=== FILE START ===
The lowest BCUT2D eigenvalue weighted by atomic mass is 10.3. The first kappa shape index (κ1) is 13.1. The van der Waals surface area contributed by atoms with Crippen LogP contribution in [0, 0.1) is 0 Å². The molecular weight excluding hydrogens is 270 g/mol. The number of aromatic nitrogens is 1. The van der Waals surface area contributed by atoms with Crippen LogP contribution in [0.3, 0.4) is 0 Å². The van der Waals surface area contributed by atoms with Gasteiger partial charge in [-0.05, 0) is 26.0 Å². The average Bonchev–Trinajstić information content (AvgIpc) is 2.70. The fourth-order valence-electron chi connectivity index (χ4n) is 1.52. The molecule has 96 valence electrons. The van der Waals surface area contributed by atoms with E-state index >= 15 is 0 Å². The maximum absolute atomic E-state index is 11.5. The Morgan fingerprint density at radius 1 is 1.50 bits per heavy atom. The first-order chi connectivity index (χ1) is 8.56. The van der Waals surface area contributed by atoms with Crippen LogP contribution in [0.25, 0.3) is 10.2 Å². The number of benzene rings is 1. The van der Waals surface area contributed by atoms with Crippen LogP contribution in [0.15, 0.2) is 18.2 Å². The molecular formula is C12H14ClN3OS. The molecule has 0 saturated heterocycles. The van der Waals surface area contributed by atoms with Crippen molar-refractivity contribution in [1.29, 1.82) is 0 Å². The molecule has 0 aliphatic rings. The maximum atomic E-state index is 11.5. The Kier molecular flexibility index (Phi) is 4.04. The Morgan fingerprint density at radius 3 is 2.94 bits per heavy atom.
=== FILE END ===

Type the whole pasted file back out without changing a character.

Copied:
The lowest BCUT2D eigenvalue weighted by atomic mass is 10.3. The first kappa shape index (κ1) is 13.1. The van der Waals surface area contributed by atoms with Crippen LogP contribution in [0, 0.1) is 0 Å². The molecular weight excluding hydrogens is 270 g/mol. The number of aromatic nitrogens is 1. The van der Waals surface area contributed by atoms with Crippen LogP contribution in [0.3, 0.4) is 0 Å². The van der Waals surface area contributed by atoms with Gasteiger partial charge in [-0.05, 0) is 26.0 Å². The average Bonchev–Trinajstić information content (AvgIpc) is 2.70. The fourth-order valence-electron chi connectivity index (χ4n) is 1.52. The molecule has 96 valence electrons. The van der Waals surface area contributed by atoms with E-state index >= 15 is 0 Å². The maximum absolute atomic E-state index is 11.5. The Morgan fingerprint density at radius 1 is 1.50 bits per heavy atom. The first-order chi connectivity index (χ1) is 8.56. The van der Waals surface area contributed by atoms with Crippen LogP contribution in [0.25, 0.3) is 10.2 Å². The number of benzene rings is 1. The van der Waals surface area contributed by atoms with Crippen LogP contribution in [0.15, 0.2) is 18.2 Å². The molecular formula is C12H14ClN3OS. The molecule has 0 saturated heterocycles. The van der Waals surface area contributed by atoms with Crippen molar-refractivity contribution in [1.29, 1.82) is 0 Å². The molecule has 0 aliphatic rings. The maximum atomic E-state index is 11.5. The Kier molecular flexibility index (Phi) is 4.04. The Morgan fingerprint density at radius 3 is 2.94 bits per heavy atom.